An attempt to build a ‘Future Classic’ Surly Midnight Special

An attempt to build a ‘Future Classic’ Surly Midnight Special

The Surly Midnight Special truly stands out as a unique frame. As mentioned in my previous post <If you can only have one bike>, the MS is not really a gravel bike but it can be if you want to. Initially introduced by Surly as ‘Road Plus,’ it inherits its geometry from the discontinued Surly Pacer, yet modernized with disc brakes and ample clearance. Beyond its classic road geometry, what distinguishes it from contemporary frames is the retention of a distinctive feature—the down-tube shifter boss. Although seemingly minor, this feature enables backward compatibility, allowing for an old-school purist build if desired.

Contrary to this backward compatibility, the current build represents a forward step into the future. The challenge lies in how modern components can complement the Surly MS’s vintage essence.

In its recent state, the bike featured a 2x setup, smothered with decals, losing some of its classic charm. Inspired by English Cycles builds, I was determined to restore its classic appearance and simplify the cockpit.

Striving for that classic aesthetic, I reverted to the classic fork, opting for the steel fork over the stylish Spurly, as it enhances the bike’s classic character. Additionally, I swapped the tires for tan wall versions of the Pirelli Cinturato RC, adding a more retro vibe. In a homage to its origin, I slapped it with classic Surly Pacer decals. Just to add some minimalist details, the Mori Mono tool keg will now house my riding tools.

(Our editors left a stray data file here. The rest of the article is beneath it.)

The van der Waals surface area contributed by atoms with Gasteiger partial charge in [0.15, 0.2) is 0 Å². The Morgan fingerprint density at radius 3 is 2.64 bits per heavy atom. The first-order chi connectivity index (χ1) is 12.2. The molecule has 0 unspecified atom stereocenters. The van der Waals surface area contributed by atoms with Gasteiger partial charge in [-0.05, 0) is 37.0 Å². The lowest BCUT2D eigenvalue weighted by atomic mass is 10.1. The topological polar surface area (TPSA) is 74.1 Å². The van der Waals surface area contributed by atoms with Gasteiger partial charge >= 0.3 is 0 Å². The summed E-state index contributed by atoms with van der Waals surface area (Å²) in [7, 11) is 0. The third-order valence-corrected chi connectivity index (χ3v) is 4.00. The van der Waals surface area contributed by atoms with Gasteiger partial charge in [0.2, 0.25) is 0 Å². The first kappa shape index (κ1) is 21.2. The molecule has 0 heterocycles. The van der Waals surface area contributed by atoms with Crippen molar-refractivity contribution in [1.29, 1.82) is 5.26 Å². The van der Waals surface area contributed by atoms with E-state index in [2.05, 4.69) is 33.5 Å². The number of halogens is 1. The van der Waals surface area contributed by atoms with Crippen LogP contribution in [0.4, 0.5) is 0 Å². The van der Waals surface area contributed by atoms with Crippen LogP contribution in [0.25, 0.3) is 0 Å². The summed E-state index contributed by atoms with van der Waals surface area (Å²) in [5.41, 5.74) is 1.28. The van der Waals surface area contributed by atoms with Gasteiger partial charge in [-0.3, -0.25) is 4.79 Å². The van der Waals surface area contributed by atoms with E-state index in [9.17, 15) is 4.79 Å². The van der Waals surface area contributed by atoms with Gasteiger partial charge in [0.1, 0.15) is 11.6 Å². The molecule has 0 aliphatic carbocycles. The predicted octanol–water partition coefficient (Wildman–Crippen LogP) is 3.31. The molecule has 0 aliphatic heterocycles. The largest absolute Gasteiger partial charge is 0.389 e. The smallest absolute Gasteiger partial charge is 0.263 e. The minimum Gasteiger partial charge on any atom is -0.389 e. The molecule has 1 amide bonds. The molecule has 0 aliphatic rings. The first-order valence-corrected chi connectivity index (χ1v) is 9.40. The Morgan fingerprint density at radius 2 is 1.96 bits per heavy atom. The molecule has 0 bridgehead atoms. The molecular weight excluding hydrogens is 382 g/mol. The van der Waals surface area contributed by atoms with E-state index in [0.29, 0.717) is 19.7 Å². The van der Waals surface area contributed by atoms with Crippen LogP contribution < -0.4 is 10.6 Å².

In adapting to the modern times, this is where things got exciting. I switched the classic looking White Industries cranks from 2x black chainrings to 1x silver 40T. The Vision Tech wheel set, the official equipment partner of Team Jumbo Visma and EF Pro Cycling, and the SRAM eTap AXS Xplr group set further modernized the setup. Retained the shifter boss and covered it with the Blue Lug covers which keeps it clean and ready to use if needed. While the decluttering may seem too much, the wireless setup seamlessly ties together the entire aesthetic.

I’m thrilled with how the build turned out, and surprisingly, the transformation wasn’t that costly. The parts I removed—Spork, VBC 2x chainring, SRAM Rival 22 group set, Paul Clampers, and DT Swiss wheelset with Pirelli Cinturato RC/H mix—retain value in the second-hand market. Or I’m just justifying the upgrade.

If you’re interested with this type of build, feel free to drop by the shop or send us a DM for consultation and build services.


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